Rapid Communication| Volume 110, ISSUE 4, P585-591, October 1965

Embryonal rhabdomyosarcoma of the head and neck

Report on eighty-eight cases
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      Of eighty-eight patients with embryonal rhabdomyosarcoma of the head and neck, forty-eight were female and forty were male patients. Ages ranged from two weeks to seventy-seven years. Sixty-three were children (average age: 6.8 years) and twenty-five were adults (average age: 37.6 years). In nearly 60 per cent of patients the tumor occurred in the orbit, nasopharynx, or nose. The presenting complaint was usually that of a rapidly enlarging, asymptomatic mass. Half the patients had had evidence of the tumor for three months or less and only six had had it for more than a year on admission.
      Seventy-eight per cent of patients are known to have died as a result of the tumor, 49 per cent within the first year, 20 per cent in the second year, and 9 per cent within three to five years after admission. Eight patients (nine per cent) are known to be alive and free of disease twenty-one months to twenty years after admission, one patient (1 per cent) is alive with tumor metastasis, and ten (11 per cent) have been lost to follow-up study. Of the eight surviving patients assumed to be free of disease, one was treated by surgery alone, five by combined surgery and radiation, and two by radiation only.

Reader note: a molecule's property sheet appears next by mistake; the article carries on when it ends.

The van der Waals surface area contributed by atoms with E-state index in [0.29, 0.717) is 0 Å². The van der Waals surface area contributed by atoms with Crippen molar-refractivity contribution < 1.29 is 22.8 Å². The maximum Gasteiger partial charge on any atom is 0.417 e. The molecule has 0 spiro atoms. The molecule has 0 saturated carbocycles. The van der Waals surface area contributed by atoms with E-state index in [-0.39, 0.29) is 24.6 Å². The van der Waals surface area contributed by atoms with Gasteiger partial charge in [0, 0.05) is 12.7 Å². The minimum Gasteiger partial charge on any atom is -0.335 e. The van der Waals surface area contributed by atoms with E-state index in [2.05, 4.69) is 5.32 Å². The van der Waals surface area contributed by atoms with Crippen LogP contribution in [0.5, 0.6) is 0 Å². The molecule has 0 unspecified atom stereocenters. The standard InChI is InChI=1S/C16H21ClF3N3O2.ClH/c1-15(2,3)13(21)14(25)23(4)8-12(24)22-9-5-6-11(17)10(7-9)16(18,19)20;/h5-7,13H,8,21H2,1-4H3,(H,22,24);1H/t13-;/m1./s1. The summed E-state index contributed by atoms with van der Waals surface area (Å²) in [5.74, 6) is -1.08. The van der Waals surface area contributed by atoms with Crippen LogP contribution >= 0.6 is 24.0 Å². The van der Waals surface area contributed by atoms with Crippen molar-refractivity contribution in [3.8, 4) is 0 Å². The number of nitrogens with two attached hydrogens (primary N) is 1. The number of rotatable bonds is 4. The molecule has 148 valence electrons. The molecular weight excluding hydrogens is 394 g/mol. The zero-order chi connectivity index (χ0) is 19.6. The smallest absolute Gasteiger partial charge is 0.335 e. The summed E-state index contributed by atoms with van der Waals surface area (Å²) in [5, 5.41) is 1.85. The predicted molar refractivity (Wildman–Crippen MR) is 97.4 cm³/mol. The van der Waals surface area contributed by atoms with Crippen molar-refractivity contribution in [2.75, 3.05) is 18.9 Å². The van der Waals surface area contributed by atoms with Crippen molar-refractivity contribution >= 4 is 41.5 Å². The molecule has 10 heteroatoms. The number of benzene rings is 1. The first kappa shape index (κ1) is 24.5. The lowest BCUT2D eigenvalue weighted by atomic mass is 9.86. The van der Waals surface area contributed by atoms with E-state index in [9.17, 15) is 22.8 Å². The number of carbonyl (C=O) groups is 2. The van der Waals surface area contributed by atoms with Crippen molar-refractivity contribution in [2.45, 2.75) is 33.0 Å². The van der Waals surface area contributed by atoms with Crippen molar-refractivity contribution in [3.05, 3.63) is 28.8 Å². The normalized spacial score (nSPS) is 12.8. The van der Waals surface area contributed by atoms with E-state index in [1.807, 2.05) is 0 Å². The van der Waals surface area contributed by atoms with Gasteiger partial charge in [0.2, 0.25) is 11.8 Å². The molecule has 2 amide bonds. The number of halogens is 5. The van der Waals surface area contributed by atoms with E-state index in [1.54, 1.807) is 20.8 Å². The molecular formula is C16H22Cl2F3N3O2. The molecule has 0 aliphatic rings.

Histologically, the tumor often presents a varied pattern that in part may be readily confused with many quite dissimilar neoplasms, among which are reticulum cell sarcoma, neuroblastoma, myxoma, and amelanotic melanoma. An error in tissue diagnosis may be minimized by securing adequate and representative tissue for biopsy and by awareness of a chance encounter with such a lesion.
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